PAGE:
chapter 17 - the heart

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pulmonary circuit
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Terms in this set (56)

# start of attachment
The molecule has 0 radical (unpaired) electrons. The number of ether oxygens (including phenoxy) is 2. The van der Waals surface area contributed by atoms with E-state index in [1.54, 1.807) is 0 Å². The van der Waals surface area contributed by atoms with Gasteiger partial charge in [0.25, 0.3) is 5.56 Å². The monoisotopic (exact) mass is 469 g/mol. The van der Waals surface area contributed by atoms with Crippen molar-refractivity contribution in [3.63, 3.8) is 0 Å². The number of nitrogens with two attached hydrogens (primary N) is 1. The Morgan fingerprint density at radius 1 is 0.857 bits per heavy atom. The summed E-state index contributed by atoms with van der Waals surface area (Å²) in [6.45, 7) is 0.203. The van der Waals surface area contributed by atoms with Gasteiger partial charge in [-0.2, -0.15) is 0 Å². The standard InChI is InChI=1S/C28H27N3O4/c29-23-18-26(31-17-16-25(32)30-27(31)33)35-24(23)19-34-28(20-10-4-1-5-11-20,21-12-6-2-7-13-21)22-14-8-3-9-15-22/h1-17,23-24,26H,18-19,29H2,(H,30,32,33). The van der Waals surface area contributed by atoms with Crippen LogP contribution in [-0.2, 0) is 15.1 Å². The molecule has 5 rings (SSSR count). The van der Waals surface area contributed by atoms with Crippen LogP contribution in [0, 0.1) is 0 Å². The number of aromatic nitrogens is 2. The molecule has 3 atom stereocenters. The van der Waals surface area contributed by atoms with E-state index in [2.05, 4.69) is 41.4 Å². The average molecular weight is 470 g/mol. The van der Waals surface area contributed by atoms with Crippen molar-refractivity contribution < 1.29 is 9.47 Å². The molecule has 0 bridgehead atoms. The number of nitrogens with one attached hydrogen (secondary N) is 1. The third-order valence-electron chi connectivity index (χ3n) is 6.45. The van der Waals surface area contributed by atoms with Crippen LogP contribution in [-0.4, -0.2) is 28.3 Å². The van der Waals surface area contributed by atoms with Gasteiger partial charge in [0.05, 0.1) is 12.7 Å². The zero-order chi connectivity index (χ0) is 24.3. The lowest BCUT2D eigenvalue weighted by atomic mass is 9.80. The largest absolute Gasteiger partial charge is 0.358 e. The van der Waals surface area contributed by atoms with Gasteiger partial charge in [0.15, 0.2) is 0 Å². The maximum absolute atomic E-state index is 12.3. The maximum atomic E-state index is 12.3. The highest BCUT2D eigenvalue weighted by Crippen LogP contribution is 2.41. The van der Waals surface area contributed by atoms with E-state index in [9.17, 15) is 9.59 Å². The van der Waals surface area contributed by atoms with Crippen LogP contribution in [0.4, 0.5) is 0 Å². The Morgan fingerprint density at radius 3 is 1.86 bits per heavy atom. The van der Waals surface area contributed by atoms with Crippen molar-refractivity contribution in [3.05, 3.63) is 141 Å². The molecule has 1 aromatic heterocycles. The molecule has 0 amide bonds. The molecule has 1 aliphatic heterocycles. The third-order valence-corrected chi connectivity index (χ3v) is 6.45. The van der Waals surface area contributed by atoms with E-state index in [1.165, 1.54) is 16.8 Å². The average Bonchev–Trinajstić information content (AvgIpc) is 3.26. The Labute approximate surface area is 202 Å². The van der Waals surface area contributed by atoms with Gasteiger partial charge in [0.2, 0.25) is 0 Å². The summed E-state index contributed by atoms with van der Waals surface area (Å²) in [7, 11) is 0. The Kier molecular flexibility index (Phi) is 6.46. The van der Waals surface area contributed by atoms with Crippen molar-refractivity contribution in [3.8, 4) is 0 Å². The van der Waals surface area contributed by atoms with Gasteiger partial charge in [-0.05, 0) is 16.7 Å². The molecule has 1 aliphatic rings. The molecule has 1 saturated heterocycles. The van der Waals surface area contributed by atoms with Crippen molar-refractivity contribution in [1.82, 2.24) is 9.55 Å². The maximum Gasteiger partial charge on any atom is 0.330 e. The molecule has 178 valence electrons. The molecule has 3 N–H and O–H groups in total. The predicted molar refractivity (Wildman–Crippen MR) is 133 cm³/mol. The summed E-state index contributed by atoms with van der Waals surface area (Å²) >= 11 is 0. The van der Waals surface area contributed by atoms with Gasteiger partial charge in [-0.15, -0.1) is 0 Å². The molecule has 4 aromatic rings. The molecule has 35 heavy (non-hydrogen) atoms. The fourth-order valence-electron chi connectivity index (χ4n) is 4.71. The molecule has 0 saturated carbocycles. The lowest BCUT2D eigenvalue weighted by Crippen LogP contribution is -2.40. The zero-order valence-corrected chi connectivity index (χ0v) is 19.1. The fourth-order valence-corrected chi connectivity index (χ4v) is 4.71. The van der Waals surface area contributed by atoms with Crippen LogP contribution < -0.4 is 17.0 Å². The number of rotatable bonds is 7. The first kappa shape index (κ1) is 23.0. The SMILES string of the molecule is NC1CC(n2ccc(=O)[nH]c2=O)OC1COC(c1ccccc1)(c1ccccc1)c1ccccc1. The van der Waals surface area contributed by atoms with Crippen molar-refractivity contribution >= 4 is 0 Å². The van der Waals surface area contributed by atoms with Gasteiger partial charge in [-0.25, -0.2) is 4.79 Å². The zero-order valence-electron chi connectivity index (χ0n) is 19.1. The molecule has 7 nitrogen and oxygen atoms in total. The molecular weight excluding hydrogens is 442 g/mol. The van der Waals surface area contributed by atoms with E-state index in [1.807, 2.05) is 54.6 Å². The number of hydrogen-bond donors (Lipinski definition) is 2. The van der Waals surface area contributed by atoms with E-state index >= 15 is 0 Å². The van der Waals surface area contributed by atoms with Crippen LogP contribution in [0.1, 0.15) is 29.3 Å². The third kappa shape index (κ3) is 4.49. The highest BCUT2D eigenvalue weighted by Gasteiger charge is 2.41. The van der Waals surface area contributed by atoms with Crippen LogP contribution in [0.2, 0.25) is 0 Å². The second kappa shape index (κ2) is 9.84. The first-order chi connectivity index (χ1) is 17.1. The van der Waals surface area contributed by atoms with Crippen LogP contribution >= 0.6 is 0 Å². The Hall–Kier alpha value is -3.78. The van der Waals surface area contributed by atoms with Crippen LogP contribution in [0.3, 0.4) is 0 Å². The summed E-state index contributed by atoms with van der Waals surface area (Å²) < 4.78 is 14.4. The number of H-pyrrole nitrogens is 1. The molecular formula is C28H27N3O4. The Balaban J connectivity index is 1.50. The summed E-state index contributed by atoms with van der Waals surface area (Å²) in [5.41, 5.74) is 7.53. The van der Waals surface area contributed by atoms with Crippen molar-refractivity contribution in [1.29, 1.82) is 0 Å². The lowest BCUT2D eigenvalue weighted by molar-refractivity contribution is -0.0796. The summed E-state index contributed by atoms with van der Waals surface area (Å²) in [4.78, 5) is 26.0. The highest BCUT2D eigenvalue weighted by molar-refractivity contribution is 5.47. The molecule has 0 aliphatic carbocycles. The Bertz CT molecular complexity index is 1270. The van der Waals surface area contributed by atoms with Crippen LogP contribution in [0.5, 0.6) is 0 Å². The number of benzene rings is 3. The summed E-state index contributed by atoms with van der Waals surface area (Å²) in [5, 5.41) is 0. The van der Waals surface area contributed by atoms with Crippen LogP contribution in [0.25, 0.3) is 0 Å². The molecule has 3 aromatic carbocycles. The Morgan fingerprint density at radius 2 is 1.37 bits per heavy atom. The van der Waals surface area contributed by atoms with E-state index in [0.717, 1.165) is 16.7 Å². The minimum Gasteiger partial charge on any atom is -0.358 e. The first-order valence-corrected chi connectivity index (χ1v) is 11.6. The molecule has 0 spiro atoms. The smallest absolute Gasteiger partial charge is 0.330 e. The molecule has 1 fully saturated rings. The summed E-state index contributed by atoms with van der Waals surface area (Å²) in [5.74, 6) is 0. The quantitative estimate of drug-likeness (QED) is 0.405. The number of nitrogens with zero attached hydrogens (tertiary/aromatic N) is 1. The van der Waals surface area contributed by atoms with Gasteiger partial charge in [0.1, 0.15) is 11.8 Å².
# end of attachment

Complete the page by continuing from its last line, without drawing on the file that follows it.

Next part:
myocardiumthickest and middle layer of the heart wall that is composed of cardiac muscle tissue and a fibrous skeletonepicardiummost superficial layer of the heart wallRight atriumlarger, thinner-walled and more anterior than left atriumLeft atriumthicker walled, somewhat smaller and mostly on posterior side of heartright ventriclewider and thinner and pumps against less resistance (works less)left ventriclecircular in shape and has thicker walls and pumps against greater resistance (works harder)atrioventricular sulcussmall crevice between the atria and ventricles that contains the anterior interventricular artery, great cardiac vein, left coronary artery, and posterior interventricular arteryinterventricular sulcussmall crevice between the ventricles that contain that anterior interventricular artery, great cardiac vein, left coronary artery, and posterior interventricular arteryinteratrial septumthin wall that separates both atriainterventricular septummuscular wall between the ventriclespectinate musclesmuscular ridges on the anterior side of the internal surface of the right atriumtrabeculae carneaeirregular protrusions of cardiac muscles that create ridges that can be found in both ventriclespapillary musclesfinger-like projections of muscles in the ventricles that attach to the atrioventricular valveschordae tendinaetendon-like cords that attach the papillary muscles to the AV valvesatrioventricular valves (AV)valve between an atrium and ventricleright AV (tricuspid)valve between the right atrium and ventricleleft AV (bicuspid/ mitral)valve between the left atrium and ventricleSemilunar valveprevent blood from flowing back into ventriclespulmonary trunkbetween right ventricle and pulmonary trunkaortic valvebetween left ventricle and aortaS1 (lubb)occurs during closing of AV valves and is longer and louder than S2 and is created from the tricuspid and mitral valvesS2 (dupp)during closing of semilunar valves and is created from the aortic and pulmonary valvesVentricular filling phase (1)-ventricles fill with blood and are in diastole - AV valves are open -atrial systole occurs -semilunar valves are closed - EDV (end diastolic volume) is reached at the end of this phase - roughly 120ml and its the ventricular volume at the end of ventricular diastole - blood flows into the ventricles from the atria through the AV valvesIsovolumetric contraction phase (2)- ventricular systole begins - AV and SL valves close when pressure builds in ventricles - Atrial diastole begins - blood will continue to flow into the ventricles and AV valves closeVentricular ejection phase (3)- ventricular systole continues - AV valves are still close -Atrial diastole continues - pressure open SL valves and blood is ejected into the pulmonary artery and aorta - ESV - end systolic volume - the ventricular volume following ventricular systole (roughly 50ml)isovolumetric relaxation phase (4)- ventricular diastole begins - AV valves are still closed - Atrial diastole continues -SL valves close - blood will flow into the ventricles at the beginning of the next phase (ventricular filling phase)cardiac conduction system3 pacemaker cell populations that spontaneously generate action potentials and set the pace of the heart - SA node > AV node > AV bundle > bundle branches > Purkinje fibers`SA node (sinoatrial node)-upper right atrium -fastest rate of intrinsic depolarization (60+/minute)AV node (atrioventricular)- posterior and medial to the tricuspid valve - slower than SA node with intrinsic rate of depolarization (40/minute)Purkinje fiber system- slowest group that depolarizes only 20/minute - consists of AV bundle, Bundle branches, and Purkinje fibersAV bundlepenetrates the heart's fibrous skeleton in the inferior interatrial septum and the superior interventricular septumBundle branchescourse along the right and left side of the interventricular septum respectivelyPurkinje fibers (terminal branches)penetrate the ventricles and finally come into contact with the contractile cardiac muscle cellsSA node action potentials-no stable resting membrane potential - packemaker potential - slow influx of sodium ions -threshold -depolarization - rapid influx of calcium and sodium -repolarization - efflux of potassium ionscardiocyte action potentials-stable resting membrane potential -depolarization - rapid influx of sodium ions -plateau- influx of calcium - repolarization - efflux of potassiumelectrocardiogram- P wave - atrial depolarization - QRS complex - ventricular depolarization - T wave - ventricular repolarizationAtrial systoleoccurs during the ventricular filling phaseventricular systoleoccurs during the isovolumetric contraction phase and continues through the ventricular ejection phaseCardiac outputCO = SV * HRstroke volume (SV)amount of blood pumped out in one heartbeatPreloadblood in the heart before contraction - largely determined by EDV and the degree of stretch of the sarcomeres in the ventricular cellsFarnk-Sterling law of heartEDV is proportional to SV because the more blood in the heart before contraction the more blood will be ejectedafterloadresistance to blood being ejected from the ventricles - the force that the ventricles must overcome to eject blood into the respective arteriescontractilitystrength of contraction for a given periodESV and EDV are found in the ventricles during which cardiac cycleESV - isovolumetric relaxation phase (inversely related to SV) EDV - isovolumetric contraction phase (proportional to SV)Heart Ratedetermined by the rate at which the SA node generates action potentials